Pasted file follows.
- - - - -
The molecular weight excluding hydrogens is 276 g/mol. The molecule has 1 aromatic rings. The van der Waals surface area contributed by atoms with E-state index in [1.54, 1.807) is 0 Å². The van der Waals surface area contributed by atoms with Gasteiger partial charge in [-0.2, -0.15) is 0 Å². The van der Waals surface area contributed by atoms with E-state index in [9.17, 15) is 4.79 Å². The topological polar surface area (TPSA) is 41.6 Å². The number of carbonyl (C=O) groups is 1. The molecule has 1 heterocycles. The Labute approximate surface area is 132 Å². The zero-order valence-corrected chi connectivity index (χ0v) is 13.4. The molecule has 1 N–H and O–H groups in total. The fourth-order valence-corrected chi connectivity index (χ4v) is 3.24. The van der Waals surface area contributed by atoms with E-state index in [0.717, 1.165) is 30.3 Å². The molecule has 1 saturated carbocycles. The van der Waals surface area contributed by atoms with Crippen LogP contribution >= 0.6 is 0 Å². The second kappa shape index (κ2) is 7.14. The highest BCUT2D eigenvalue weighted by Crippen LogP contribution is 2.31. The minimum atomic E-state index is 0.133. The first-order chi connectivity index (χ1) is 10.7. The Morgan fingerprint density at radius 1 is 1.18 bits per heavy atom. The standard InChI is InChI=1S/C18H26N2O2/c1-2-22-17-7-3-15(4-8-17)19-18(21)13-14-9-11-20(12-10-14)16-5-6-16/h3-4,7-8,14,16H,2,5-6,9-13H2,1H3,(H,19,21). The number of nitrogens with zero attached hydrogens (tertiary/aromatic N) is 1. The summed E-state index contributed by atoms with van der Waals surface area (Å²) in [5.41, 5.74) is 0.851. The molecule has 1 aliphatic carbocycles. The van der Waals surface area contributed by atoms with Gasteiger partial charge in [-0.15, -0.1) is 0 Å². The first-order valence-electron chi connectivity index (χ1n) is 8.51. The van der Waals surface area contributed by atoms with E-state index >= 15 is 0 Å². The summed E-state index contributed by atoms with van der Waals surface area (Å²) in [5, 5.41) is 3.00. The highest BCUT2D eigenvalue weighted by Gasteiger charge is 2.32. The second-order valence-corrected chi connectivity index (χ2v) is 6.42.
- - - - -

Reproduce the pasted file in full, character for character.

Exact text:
The molecular weight excluding hydrogens is 276 g/mol. The molecule has 1 aromatic rings. The van der Waals surface area contributed by atoms with E-state index in [1.54, 1.807) is 0 Å². The van der Waals surface area contributed by atoms with Gasteiger partial charge in [-0.2, -0.15) is 0 Å². The van der Waals surface area contributed by atoms with E-state index in [9.17, 15) is 4.79 Å². The topological polar surface area (TPSA) is 41.6 Å². The number of carbonyl (C=O) groups is 1. The molecule has 1 heterocycles. The Labute approximate surface area is 132 Å². The zero-order valence-corrected chi connectivity index (χ0v) is 13.4. The molecule has 1 N–H and O–H groups in total. The fourth-order valence-corrected chi connectivity index (χ4v) is 3.24. The van der Waals surface area contributed by atoms with E-state index in [0.717, 1.165) is 30.3 Å². The molecule has 1 saturated carbocycles. The van der Waals surface area contributed by atoms with Crippen LogP contribution >= 0.6 is 0 Å². The second kappa shape index (κ2) is 7.14. The highest BCUT2D eigenvalue weighted by Crippen LogP contribution is 2.31. The minimum atomic E-state index is 0.133. The first-order chi connectivity index (χ1) is 10.7. The Morgan fingerprint density at radius 1 is 1.18 bits per heavy atom. The standard InChI is InChI=1S/C18H26N2O2/c1-2-22-17-7-3-15(4-8-17)19-18(21)13-14-9-11-20(12-10-14)16-5-6-16/h3-4,7-8,14,16H,2,5-6,9-13H2,1H3,(H,19,21). The number of nitrogens with zero attached hydrogens (tertiary/aromatic N) is 1. The summed E-state index contributed by atoms with van der Waals surface area (Å²) in [5.41, 5.74) is 0.851. The molecule has 1 aliphatic carbocycles. The van der Waals surface area contributed by atoms with Gasteiger partial charge in [-0.15, -0.1) is 0 Å². The first-order valence-electron chi connectivity index (χ1n) is 8.51. The van der Waals surface area contributed by atoms with E-state index >= 15 is 0 Å². The summed E-state index contributed by atoms with van der Waals surface area (Å²) in [5, 5.41) is 3.00. The highest BCUT2D eigenvalue weighted by Gasteiger charge is 2.32. The second-order valence-corrected chi connectivity index (χ2v) is 6.42.